Another day, another port and today that port was Juneau Alaska. Capital of the Alaskan State and also the shopping capital for the cruise ships. Although Skagway is trying very hard to beat them, they still do not succeed as Juneau has more/bigger ships in port and for a longer time. Although that was not the case today. The Franklin dock was vacant in the morning but was filled in the early afternoon by the Carnival Legend but then the Norwegian Jewel who was there in the morning left as soon as the Legend had lined up at her berth. As both ships are about the same size, the amount of shoppers in town remained about the same. Behind us was the Celebrity Eclipse and that made the Westerdam the smallest cruise ship in the port. The sort of thing that can you give you an inferiority complex but then we were the only “blue boat” in port and thus the whole world could see that we were different.
Last week the Azamara Quest was in and she also has a blue hull but it is a different blue. The hull color paint that we use “Holland America Blue” is especially mixed by the paint company and is thus unique to only Holland America. But as there is black, black and black, there is also blue, blue and blue and as long as the blue of the other companies is not HAL blue there is not much we can do about it. The Big Red Boat Company who sailed for years and years out of Fort Lauderdale had a similar patent for their red but they never had competition as there has never been another company that fancied to have red hulled ships as well. But blue seems to be more coveted and thus we have quite a few cruise ships sailing around in various shades of blue. On our ships we just think that these companies must be very envious of us and thus want to emulate the Holland America quality of cruising.
Having a white hull has its pro’s and its con’s. It saves about 10% in A.C energy to have a white hull as it reflects more sunlight than a darker color but it is much more difficult to keep clean and pristine. You do not see so many smudges and stains on a blue or black hull, although I do not think that our wise fore fathers at Hal in 1973 were thinking about that. No they just wanted to stand out from all those white mass market cruise ships on the 7 days Caribbean circuit. Now if you can paint and touch up in every port that you visit, then it is an easy gig to look nice in white. But there are many ports in the world where outside painting is not allowed or where the weather does not make it a viable option. Read here, in Alaska, where there is a fair chance that your freshly applied paint is washing off and going directly into the water. The first is not nice for all the work that you do, the 2nd is a no, no, as we do not pollute the ocean. That is why in Alaska the Staff Captain wisely focusses on balcony maintenance as those area’s stay mainly dry.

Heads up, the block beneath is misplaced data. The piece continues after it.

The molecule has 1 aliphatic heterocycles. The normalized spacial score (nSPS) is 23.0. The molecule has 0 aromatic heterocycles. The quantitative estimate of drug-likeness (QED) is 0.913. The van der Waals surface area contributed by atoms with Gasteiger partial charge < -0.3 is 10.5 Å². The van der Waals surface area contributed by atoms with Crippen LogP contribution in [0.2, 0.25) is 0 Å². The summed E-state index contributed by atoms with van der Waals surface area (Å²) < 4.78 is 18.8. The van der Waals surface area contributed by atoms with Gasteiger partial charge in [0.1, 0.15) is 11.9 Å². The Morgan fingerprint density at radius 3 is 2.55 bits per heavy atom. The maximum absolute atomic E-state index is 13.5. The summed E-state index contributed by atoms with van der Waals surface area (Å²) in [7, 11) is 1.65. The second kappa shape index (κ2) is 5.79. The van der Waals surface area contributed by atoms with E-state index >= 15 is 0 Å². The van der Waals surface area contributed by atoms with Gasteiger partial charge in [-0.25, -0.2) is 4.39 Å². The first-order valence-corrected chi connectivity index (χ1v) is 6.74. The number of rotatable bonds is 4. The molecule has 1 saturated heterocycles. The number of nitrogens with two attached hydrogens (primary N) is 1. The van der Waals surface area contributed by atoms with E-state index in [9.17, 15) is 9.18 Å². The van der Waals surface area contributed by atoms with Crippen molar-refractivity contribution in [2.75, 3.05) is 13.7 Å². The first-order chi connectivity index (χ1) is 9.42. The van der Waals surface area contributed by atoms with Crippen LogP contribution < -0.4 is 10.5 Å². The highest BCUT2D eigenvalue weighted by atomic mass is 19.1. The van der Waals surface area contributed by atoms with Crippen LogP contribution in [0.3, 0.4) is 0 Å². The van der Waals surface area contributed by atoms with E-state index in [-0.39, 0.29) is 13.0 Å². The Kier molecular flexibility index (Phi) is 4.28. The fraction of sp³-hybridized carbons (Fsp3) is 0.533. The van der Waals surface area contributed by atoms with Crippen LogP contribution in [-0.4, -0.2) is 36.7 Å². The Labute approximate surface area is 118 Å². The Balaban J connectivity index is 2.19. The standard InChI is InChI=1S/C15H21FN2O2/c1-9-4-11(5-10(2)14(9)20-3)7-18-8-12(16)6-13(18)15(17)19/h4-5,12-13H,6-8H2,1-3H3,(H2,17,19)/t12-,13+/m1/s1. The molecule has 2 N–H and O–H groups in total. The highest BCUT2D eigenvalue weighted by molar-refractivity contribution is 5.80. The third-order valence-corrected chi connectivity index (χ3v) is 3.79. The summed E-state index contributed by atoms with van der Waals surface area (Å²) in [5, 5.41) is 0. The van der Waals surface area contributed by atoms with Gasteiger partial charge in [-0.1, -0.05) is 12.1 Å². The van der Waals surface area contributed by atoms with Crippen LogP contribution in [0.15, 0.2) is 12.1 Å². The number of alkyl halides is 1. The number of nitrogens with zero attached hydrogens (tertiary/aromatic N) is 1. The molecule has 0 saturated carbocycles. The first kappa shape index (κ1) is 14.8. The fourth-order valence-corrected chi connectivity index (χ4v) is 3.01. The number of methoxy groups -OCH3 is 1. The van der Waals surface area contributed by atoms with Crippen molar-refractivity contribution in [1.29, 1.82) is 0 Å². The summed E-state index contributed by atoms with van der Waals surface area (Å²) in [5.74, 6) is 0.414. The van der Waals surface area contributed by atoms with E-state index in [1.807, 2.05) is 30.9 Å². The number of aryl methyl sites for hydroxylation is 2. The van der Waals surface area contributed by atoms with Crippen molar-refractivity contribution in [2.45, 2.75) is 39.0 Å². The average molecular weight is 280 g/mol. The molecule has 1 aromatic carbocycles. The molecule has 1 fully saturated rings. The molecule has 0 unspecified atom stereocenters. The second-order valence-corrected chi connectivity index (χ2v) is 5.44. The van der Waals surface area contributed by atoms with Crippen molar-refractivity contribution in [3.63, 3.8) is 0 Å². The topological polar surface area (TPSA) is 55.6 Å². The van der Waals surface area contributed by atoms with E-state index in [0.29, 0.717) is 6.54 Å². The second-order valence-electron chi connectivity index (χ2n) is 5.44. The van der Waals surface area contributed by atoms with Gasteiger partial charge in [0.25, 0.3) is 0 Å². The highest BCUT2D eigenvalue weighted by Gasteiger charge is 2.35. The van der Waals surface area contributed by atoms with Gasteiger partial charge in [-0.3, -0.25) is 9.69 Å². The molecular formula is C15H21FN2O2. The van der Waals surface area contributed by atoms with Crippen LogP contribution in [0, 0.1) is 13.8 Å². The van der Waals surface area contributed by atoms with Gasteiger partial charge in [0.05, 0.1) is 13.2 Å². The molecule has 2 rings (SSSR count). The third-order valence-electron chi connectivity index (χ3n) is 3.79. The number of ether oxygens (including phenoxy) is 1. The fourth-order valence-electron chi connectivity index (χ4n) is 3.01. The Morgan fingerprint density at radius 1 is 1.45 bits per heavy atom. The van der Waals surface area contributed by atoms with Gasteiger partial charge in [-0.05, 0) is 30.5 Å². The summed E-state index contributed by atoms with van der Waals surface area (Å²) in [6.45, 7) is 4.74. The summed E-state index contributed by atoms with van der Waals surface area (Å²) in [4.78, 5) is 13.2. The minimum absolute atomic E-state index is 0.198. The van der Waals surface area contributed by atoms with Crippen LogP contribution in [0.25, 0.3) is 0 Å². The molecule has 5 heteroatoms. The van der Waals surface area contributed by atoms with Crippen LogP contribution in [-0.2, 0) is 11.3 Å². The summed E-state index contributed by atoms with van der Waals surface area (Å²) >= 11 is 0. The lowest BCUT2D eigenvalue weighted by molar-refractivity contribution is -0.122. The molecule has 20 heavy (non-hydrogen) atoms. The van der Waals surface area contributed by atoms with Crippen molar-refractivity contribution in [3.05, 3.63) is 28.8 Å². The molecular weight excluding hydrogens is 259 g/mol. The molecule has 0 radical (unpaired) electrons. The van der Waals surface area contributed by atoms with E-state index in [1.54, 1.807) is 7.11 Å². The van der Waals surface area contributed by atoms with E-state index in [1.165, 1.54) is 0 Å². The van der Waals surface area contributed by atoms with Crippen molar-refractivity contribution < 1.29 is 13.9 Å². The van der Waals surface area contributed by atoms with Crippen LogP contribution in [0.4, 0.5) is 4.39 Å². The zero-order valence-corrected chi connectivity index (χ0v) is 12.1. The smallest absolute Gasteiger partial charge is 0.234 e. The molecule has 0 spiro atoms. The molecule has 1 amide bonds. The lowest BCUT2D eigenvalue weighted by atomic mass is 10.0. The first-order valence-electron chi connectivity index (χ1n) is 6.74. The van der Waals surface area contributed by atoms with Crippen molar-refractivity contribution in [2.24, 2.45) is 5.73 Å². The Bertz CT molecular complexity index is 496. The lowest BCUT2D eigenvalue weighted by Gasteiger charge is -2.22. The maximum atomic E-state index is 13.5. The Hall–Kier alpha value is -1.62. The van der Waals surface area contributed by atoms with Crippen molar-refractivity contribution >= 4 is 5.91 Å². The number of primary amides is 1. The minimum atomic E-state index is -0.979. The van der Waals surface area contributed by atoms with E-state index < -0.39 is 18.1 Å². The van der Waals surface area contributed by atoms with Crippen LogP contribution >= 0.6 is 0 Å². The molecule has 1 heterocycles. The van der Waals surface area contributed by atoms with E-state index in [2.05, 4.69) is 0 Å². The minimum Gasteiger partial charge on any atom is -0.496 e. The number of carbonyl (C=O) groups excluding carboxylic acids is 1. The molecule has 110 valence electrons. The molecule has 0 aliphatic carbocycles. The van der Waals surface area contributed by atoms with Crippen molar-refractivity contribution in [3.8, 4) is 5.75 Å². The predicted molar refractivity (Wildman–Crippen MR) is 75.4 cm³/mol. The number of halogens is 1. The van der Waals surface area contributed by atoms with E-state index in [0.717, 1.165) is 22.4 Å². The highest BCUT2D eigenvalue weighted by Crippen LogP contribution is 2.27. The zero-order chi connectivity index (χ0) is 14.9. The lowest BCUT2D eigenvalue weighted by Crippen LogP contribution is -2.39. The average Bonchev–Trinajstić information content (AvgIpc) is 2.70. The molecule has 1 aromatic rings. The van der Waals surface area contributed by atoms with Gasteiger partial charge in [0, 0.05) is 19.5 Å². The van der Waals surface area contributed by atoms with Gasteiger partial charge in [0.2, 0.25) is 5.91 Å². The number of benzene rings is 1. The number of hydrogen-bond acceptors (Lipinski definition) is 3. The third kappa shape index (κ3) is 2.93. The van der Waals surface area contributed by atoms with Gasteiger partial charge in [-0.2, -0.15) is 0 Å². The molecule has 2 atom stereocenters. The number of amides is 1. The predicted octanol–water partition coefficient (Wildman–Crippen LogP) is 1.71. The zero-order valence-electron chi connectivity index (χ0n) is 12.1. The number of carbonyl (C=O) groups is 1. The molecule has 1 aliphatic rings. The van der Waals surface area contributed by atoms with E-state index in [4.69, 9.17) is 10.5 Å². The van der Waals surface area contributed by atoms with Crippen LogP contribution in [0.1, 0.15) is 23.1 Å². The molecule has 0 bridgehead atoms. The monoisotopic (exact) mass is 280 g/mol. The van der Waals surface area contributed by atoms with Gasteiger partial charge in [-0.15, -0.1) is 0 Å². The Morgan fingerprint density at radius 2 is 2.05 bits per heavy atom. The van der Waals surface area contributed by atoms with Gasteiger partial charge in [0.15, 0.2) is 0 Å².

Another color thing is the various colors of the lifeboats that are out there. Solas (Safety of Lives at Sea) regulations do not specify what colors safety equipment has to be. It just states it shall be clearly visible. Signs (red for safety, green for life saving) are standardized as are the pictograms on those signs but not so for the lifeboats. And thus we see orange (Holland America) Burgundy/purple (NCL), Yellow (RCI and Disney) and white (which is allowed as long as the top has a bright color). I have always been a proponent of having fluorescent red, as that really stands out, but I was advised by a paint expert that the fluorescent paints that are out there are not long term UV resistant and would turn into a pale pink in due time. I do not think there is a cruise ship company out there who wants to go “pink” with their lifeboats. Some other companies do not have that trepidation and thus is there a container company who has gone pink all the way and uses it to very good advantage to stand out in what is considered a very masculine world. I do not think that they have extended “being ONE in pink” also to the uniforms of the officers on board, but if so, I would love to see that.
Our sailors were cleaning and touching up the ships paint all over the ship but all in areas where the occasional drizzle could not affect them. And then in intervals they had to leave their paint roller for a while as they were called to my tender as it was exam day today for the tender driver refresher training. In Alaska the ship docks everywhere but as the Westerdam goes to the Far East this winter that will not be the case once there. Hence shaking everybody’s memory bank is not a bad idea.
Tomorrow we will be in Ketchikan, from 11.00 hrs. in the morning. We cannot be much earlier as the distance to cover is too long, Ketchikan will be the final port of this cruise before we return to Vancouver.
Expected Weather: 60% chance of rain in Ketchikan. So it could be a lot worse as the locals claim that it rains all the time. Also the temperatures are good 16oC/61oF. So not much to complain about.